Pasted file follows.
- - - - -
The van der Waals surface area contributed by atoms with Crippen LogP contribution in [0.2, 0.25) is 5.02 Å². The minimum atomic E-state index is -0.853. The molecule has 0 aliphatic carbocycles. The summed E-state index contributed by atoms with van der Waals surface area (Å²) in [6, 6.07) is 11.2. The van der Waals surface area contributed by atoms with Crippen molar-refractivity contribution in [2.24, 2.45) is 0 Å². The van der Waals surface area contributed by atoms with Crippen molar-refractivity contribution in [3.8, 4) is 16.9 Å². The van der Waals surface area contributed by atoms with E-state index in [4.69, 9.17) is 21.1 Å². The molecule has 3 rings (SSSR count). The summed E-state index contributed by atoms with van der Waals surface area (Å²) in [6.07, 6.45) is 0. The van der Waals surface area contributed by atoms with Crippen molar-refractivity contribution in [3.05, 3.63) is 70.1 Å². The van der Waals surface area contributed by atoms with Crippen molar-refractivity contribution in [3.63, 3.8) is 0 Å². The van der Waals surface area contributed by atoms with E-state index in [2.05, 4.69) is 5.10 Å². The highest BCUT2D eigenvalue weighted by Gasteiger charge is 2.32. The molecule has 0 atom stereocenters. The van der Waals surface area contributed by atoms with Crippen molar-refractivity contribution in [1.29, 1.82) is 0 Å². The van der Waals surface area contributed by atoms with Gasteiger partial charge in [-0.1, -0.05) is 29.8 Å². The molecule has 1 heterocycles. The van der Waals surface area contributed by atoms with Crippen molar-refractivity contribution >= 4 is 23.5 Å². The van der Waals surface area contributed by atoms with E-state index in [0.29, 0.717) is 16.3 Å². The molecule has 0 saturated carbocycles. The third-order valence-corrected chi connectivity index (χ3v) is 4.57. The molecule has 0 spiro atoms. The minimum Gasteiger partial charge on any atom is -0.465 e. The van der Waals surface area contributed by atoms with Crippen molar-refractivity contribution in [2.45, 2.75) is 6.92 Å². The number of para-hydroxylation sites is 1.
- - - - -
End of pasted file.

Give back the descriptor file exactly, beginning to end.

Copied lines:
The van der Waals surface area contributed by atoms with Crippen LogP contribution in [0.2, 0.25) is 5.02 Å². The minimum atomic E-state index is -0.853. The molecule has 0 aliphatic carbocycles. The summed E-state index contributed by atoms with van der Waals surface area (Å²) in [6, 6.07) is 11.2. The van der Waals surface area contributed by atoms with Crippen molar-refractivity contribution in [2.24, 2.45) is 0 Å². The van der Waals surface area contributed by atoms with Crippen molar-refractivity contribution in [3.8, 4) is 16.9 Å². The van der Waals surface area contributed by atoms with E-state index in [4.69, 9.17) is 21.1 Å². The molecule has 3 rings (SSSR count). The summed E-state index contributed by atoms with van der Waals surface area (Å²) in [6.07, 6.45) is 0. The van der Waals surface area contributed by atoms with Crippen molar-refractivity contribution in [3.05, 3.63) is 70.1 Å². The van der Waals surface area contributed by atoms with Crippen molar-refractivity contribution in [3.63, 3.8) is 0 Å². The van der Waals surface area contributed by atoms with E-state index in [2.05, 4.69) is 5.10 Å². The highest BCUT2D eigenvalue weighted by Gasteiger charge is 2.32. The molecule has 0 atom stereocenters. The van der Waals surface area contributed by atoms with Crippen molar-refractivity contribution in [1.29, 1.82) is 0 Å². The van der Waals surface area contributed by atoms with Gasteiger partial charge in [-0.1, -0.05) is 29.8 Å². The molecule has 1 heterocycles. The van der Waals surface area contributed by atoms with Crippen molar-refractivity contribution >= 4 is 23.5 Å². The van der Waals surface area contributed by atoms with E-state index in [0.29, 0.717) is 16.3 Å². The molecule has 0 saturated carbocycles. The third-order valence-corrected chi connectivity index (χ3v) is 4.57. The molecule has 0 spiro atoms. The minimum Gasteiger partial charge on any atom is -0.465 e. The van der Waals surface area contributed by atoms with Crippen molar-refractivity contribution in [2.45, 2.75) is 6.92 Å². The number of para-hydroxylation sites is 1.